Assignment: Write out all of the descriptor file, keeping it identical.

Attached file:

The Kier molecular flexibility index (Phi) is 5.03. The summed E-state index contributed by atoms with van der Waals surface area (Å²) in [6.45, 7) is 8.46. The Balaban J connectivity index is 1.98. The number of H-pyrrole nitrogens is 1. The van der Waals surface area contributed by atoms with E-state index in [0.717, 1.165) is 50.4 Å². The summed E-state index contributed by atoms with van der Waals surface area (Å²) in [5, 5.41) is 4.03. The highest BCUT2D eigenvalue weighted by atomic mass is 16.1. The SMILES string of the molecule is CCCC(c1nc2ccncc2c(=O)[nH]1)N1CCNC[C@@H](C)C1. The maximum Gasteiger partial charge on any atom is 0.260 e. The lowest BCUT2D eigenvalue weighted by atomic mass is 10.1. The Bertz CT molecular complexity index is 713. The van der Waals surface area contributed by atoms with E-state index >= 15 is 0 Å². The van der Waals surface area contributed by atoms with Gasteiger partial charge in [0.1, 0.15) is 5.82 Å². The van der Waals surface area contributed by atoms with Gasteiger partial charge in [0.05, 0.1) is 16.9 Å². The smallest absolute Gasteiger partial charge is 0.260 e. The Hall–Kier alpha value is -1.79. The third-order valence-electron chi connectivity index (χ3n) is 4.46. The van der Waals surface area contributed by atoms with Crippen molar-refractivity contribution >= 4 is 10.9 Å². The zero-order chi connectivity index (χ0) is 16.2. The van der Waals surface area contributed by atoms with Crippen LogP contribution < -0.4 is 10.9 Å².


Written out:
The Kier molecular flexibility index (Phi) is 5.03. The summed E-state index contributed by atoms with van der Waals surface area (Å²) in [6.45, 7) is 8.46. The Balaban J connectivity index is 1.98. The number of H-pyrrole nitrogens is 1. The van der Waals surface area contributed by atoms with E-state index in [0.717, 1.165) is 50.4 Å². The summed E-state index contributed by atoms with van der Waals surface area (Å²) in [5, 5.41) is 4.03. The highest BCUT2D eigenvalue weighted by atomic mass is 16.1. The SMILES string of the molecule is CCCC(c1nc2ccncc2c(=O)[nH]1)N1CCNC[C@@H](C)C1. The maximum Gasteiger partial charge on any atom is 0.260 e. The lowest BCUT2D eigenvalue weighted by atomic mass is 10.1. The Bertz CT molecular complexity index is 713. The van der Waals surface area contributed by atoms with E-state index >= 15 is 0 Å². The van der Waals surface area contributed by atoms with Gasteiger partial charge in [0.1, 0.15) is 5.82 Å². The van der Waals surface area contributed by atoms with Gasteiger partial charge in [0.05, 0.1) is 16.9 Å². The smallest absolute Gasteiger partial charge is 0.260 e. The Hall–Kier alpha value is -1.79. The third-order valence-electron chi connectivity index (χ3n) is 4.46. The van der Waals surface area contributed by atoms with Crippen molar-refractivity contribution >= 4 is 10.9 Å². The zero-order chi connectivity index (χ0) is 16.2. The van der Waals surface area contributed by atoms with Crippen LogP contribution < -0.4 is 10.9 Å².